China will improve the supply of commercial insurance products for people aged 60 years and above by stepping up research and product innovation in this field. (Photo: IC)
China will improve the supply of commercial insurance products for people aged 60 years and above by stepping up research and product innovation in this field, to satisfy the growing insurance demands of an aging population.
Liu Hongjian, deputy director of the life insurance supervision department of the China Banking and Insurance Regulatory Commission, said the regulator will further promote the insurance sector to optimize product supply, accelerate the launch of insurance products specially designed for the elderly, and provide the elderly with products that offer more comprehensive coverage at lower premiums.
"The CBIRC will improve regulations, deepen supply-side structural reform in the financial sector, and make guidelines for enriching insurance product supply targeting the elderly and encouraging innovation of such products. We will also urge insurance companies to develop products that are specially designed for the elderly based on their risk features and demands for insurance services, and to further increase product supply mainly in the areas of sickness insurance, medical insurance, long-term care insurance and accident insurance," said Liu during a media conference held by the State Council Information Office on Thursday.
Besides, the banking and insurance regulator will develop actuarial mechanisms for insurance products targeting the elderly, make rules on how to price these products, and launch relevant regulatory measures, in an effort to guide insurers to price their products scientifically and reasonably, she said.
Among the existing products offered by commercial insurance companies, more than 1,000 products are available for purchase by Chinese people aged 60 years and above. However, these still cannot meet the senior people's robust demand for insurance products.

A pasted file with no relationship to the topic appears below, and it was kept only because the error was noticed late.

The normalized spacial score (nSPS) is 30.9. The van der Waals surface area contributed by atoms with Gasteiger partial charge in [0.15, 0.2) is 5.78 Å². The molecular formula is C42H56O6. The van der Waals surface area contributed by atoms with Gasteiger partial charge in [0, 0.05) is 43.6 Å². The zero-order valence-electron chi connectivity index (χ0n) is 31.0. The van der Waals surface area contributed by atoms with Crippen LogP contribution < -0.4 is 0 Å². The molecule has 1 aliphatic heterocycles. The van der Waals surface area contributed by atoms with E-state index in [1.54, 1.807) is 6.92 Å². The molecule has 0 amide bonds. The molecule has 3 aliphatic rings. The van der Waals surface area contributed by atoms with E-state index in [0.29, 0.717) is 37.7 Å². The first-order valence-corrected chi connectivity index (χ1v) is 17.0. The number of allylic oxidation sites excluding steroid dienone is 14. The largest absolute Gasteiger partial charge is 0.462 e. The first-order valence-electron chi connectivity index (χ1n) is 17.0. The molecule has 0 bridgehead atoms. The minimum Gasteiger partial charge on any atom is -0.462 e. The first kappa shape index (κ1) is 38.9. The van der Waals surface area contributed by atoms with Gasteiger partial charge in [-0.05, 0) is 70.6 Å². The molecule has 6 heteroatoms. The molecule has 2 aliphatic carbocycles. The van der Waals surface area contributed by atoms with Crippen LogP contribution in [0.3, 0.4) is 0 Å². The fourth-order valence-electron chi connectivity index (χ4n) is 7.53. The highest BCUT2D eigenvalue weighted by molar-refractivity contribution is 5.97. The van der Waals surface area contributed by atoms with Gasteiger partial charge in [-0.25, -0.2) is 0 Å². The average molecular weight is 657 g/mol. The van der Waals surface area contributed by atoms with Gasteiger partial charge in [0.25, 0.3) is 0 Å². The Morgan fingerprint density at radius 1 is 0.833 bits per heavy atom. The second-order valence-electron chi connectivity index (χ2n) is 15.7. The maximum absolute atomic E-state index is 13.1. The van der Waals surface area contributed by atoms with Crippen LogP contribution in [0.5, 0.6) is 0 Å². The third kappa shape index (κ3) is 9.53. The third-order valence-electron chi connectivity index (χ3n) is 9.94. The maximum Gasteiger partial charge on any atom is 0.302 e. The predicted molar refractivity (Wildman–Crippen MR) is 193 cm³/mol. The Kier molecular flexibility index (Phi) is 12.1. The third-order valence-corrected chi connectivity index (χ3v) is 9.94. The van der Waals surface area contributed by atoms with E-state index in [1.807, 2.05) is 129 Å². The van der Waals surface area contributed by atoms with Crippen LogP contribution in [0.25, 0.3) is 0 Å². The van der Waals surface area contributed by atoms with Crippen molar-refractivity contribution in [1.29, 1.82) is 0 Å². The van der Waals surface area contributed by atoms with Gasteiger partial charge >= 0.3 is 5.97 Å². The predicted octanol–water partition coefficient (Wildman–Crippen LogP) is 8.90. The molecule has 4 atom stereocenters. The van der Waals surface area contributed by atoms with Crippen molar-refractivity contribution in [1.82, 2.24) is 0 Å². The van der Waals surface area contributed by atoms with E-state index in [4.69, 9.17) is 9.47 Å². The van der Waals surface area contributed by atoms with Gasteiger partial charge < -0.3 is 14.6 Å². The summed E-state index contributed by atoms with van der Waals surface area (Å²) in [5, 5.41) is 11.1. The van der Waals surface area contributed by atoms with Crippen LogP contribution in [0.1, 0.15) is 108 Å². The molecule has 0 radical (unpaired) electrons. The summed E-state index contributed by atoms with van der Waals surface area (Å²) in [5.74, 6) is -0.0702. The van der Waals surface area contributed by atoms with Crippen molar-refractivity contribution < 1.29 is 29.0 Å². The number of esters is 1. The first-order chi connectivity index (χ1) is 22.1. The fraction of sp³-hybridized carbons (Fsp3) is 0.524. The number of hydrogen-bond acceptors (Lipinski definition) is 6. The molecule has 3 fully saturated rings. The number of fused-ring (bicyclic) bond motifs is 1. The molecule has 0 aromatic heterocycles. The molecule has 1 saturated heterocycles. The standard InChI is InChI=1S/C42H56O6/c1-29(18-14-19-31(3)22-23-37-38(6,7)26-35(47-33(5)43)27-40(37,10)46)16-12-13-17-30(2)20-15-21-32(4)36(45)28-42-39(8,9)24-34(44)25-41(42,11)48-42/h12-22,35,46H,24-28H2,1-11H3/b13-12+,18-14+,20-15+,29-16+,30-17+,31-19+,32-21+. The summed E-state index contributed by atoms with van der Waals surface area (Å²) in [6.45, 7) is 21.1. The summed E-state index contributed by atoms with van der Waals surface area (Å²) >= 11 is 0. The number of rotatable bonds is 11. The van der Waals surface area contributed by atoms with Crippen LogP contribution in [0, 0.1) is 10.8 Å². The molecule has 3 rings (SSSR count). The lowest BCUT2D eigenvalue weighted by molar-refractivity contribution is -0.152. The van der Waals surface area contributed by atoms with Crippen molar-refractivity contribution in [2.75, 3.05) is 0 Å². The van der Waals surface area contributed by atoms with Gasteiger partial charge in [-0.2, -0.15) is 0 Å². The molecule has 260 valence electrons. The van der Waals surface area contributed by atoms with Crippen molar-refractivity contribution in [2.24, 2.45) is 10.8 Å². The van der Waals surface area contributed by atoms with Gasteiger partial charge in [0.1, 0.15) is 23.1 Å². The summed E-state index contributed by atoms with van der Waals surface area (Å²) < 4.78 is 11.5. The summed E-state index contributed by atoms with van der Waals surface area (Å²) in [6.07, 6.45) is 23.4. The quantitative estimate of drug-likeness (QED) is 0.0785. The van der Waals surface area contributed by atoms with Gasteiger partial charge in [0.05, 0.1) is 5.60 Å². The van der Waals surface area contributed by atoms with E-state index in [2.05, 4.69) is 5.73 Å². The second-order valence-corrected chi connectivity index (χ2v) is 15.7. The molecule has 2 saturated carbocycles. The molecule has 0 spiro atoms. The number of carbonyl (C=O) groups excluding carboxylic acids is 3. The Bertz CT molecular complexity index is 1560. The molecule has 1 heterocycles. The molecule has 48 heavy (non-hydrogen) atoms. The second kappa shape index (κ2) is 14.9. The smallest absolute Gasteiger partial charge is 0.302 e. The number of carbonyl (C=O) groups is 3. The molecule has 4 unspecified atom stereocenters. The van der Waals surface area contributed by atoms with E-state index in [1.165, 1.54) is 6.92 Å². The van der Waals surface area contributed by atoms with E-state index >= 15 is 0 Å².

Currently, most of the products are not specially designed for the elderly. Instead, they just relax the restrictions on the age and conditions of insurance policies that are made for younger customers. The premiums are much higher for the elderly who may be charged 10 times the premium paid by the young and middle-aged people for accident and health insurance products. Not to mention that some elderly who are in poor health cannot find insurance products that are suitable for them, Liu said.
To solve these problems, domestic insurers must improve their risk management capability, service awareness and product innovation, she said.
Huang Hong, vice-chairman of the CBIRC, pointed out that these problems also show that insurance companies did not accumulate enough data on the elderly in terms of health and old age care, nor did they conduct enough research on the law of risks for elderly insurance.
"As the population of Chinese elderly aged 60 years and above reached 250 million at the end of 2018, we must strengthen the efforts to develop insurance products for the elderly," Huang said.
The CBIRC will make regulations and rules urging insurers to support the elderly insurance market, he said.